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“It Was Only Logical”: Merger of Mithun and Schacht Aslani Architects Official After Years of Collaboration

Mithun, Schacht Aslani, Hodgetts and Fung, University of Washington, WSU
The Center for Advanced Manufacturing Technology (CAMT) at Clover Park Technical College co-locates manufacturing-related programs and workforce development activities into a signature, state-of-the-art facility to serve as a magnet for students, teachers and industry partners. Design-build project delivery. Photo by Lara Swimmer.

By Meghan Hall

Mithun has long been an architectural pillar in the Puget Sound region and has established a highly regarded reputation on a variety of projects since its founding in 1949. Its growth has carried a steady trajectory and even as it has grown its partners have been strategic and thorough. At the end of 2019, Mithun merged with local firm Schacht Aslani Architects, a longtime collaborator, strengthening its presence in the Puget Sound and a rare occurrence for a firm that maintains it does not simply grow “for growth’s sake.” 

The prospect of a merger between the two firms was not new; in fact, the idea arose at Schacht Aslani long before the two firms even collaborated on a project.

“We knew each other in the community; we knew each other and were friendly,” explained Walter Schacht, co-founder of Schacht Aslani. “But the idea actually began at Schacht Aslani as we began to envision what our long-term future was…We were aware of the fact that we needed to partner with folks who shared our values and help us compete in an environment where, particularly in the Pacific Northwest, it is hugely competitive because of the quality of firms.” 

The two firms got their first opportunity to work together in 2016, on a State Capitol Development Study for the State of Washington’s Department of Enterprise Services. Together, the two firms worked to examine which buildings on the state capitol campus were up for replacement or rehabilitation, as well as potential development sites and infrastructure improvements. The collaboration was everything Mithun and Schacht Aslani had hoped for.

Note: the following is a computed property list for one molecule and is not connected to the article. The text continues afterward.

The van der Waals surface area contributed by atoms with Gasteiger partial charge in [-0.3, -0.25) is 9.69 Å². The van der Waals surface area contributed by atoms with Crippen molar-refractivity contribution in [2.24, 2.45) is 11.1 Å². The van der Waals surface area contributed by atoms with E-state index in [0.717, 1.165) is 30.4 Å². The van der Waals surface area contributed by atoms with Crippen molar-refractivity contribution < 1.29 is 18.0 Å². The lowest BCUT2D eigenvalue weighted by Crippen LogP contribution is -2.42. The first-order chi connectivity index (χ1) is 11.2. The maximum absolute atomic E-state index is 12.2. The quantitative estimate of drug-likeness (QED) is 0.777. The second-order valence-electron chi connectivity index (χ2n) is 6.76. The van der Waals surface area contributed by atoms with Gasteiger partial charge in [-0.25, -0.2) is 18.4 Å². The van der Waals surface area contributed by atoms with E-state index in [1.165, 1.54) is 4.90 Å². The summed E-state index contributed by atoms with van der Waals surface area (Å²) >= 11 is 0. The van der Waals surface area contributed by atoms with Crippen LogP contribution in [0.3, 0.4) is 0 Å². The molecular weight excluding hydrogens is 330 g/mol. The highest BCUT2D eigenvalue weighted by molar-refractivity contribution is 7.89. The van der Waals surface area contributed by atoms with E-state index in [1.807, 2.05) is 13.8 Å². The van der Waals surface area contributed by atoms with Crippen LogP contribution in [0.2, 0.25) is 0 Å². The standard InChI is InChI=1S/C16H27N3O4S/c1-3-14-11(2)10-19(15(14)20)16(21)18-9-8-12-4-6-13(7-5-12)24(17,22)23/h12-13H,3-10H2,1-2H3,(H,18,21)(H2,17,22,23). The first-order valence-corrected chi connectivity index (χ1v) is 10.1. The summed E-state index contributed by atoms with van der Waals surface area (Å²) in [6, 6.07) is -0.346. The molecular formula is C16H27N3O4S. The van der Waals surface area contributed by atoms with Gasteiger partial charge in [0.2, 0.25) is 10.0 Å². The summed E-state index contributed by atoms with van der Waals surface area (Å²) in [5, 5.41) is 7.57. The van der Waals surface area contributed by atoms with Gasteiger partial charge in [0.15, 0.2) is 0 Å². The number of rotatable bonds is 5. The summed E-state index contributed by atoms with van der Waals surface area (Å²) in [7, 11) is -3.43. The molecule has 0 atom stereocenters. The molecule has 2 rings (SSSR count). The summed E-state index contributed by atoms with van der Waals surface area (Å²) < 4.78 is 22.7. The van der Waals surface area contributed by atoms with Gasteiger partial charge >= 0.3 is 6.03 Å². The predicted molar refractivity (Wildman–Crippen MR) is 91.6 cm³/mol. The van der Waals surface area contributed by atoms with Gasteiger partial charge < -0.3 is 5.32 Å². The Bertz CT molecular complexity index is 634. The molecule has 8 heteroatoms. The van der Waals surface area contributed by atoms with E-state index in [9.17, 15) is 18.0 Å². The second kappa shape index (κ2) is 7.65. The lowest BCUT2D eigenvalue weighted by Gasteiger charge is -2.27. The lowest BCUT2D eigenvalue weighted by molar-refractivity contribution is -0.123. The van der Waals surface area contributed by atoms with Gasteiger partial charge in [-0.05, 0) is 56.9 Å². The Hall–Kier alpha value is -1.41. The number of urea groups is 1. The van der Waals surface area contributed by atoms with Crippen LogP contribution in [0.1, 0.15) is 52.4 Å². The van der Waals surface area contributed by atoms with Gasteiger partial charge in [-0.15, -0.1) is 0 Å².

“It was a great partnership; it was everything we sort of imagined that being partners might be,” Schacht said.

Over the past several years, Mithun and Schacht Aslani have separately designed a dozen design-build projects together, totaling more than $800 million in construction value. Shared clients include the University of Washington, Seattle University, Seattle’s Department of Parks and Recreation and, as mentioned, the State of Washington. As they continued to work with one another, a merger seemed not just logical, but natural. According to both Schacht and Mithun’s President, Dave Goldberg, the transition occurred organically thanks, in part, to similar values and approaches to design.

“The firms both have a very strong culture of listening, listening to clients and not prescribing design ideas upon them but understanding what is really driving a client’s agenda around a project and coming up with beautiful design solutions that help to solve those problems, whether they’re financial, technical or programmatic…,” said Goldberg. “From a design standpoint, both firms are award-winning recognized by our peers in the industry…We share an aesthetic sensibility around contemporary, modern design work, around sustainability…and there’s just a collaborative spirit.”